Sam: The role of an Orientation Leader goes beyond just campus tours and group discussions during Imagine Day. When I was an Orientation Leader, I always made a point to reach out to my group if they needed any advice, tips on settling into university life or anything under the sun, even after Imagine Day! I wanted to make sure everyone felt welcomed at UBC — despite the distance. 

How did Orientation Leaders help you on your first day at UBC? 

Vivan: Thinking about this brings me back to my first day moving into first year residence with my parents. When we first arrived, an Orientation Leader graciously directed us towards the right parking lot while another group directed me towards getting my welcome brief and room keys. The best part of that day was an entire group of Orientation Leaders inviting me to play a game of volleyball with them. They were all very kind and reassuring when I felt like a train wreck.

Sam: I had just moved to Vancouver from the Philippines four months prior to starting at UBC and had to basically start my life from scratch in a whole new environment. As a transfer student, I had some idea of what the university atmosphere would be like, but I was clueless with how things might go at UBC. Despite all the apprehensions I had, my Orientation Leader helped me feel welcomed into the community. 

What was your favourite part of being an Orientation Leader?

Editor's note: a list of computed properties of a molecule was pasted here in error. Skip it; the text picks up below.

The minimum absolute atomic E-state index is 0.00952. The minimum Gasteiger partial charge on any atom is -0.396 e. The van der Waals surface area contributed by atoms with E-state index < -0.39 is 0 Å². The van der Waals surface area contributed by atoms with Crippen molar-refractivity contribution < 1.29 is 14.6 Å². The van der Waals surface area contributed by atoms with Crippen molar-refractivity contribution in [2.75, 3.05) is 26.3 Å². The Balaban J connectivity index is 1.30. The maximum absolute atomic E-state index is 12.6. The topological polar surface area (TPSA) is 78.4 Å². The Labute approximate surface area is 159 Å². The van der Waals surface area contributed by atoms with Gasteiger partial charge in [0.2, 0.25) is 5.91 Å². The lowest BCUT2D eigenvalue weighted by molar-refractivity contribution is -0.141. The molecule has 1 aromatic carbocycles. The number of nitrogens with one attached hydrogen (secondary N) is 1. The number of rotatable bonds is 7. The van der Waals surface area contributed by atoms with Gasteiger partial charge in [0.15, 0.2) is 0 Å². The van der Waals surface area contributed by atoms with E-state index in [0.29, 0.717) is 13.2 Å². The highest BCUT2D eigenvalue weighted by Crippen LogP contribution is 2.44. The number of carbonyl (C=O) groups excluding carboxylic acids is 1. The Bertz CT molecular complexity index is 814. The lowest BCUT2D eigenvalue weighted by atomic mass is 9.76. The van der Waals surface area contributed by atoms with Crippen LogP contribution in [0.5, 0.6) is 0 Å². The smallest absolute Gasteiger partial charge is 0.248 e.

Vivan: My favourite part was interacting with the new students. They were excited, nervous and had a lot of insightful questions for me about what was to come in their first year. I thoroughly enjoyed initiating icebreakers, getting to know them and seeing them make new connections with each other.  

Sam: My favourite part would definitely be meeting new people. The main purpose of an Orientation Leader is to interact with new students and staff from different backgrounds, knowledge, and experiences and I feel so fortunate to have played a small part in my group’s journey at UBC. I also feel so lucky to have met seven other dedicated and passionate Orientation Leaders. I truly wouldn’t have known what to do during Imagine Day if it wasn’t for our team meetings and constant check-ins in preparation for the big day. 

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After learning what it was like to lead a university-wide event, I gained the confidence to try out leadership roles in different UBC clubs and explore several work opportunities around campus.

Sam Pascual
Arts Orientations Leader, September 2020

How has being a student leader helped you in your journey at UBC?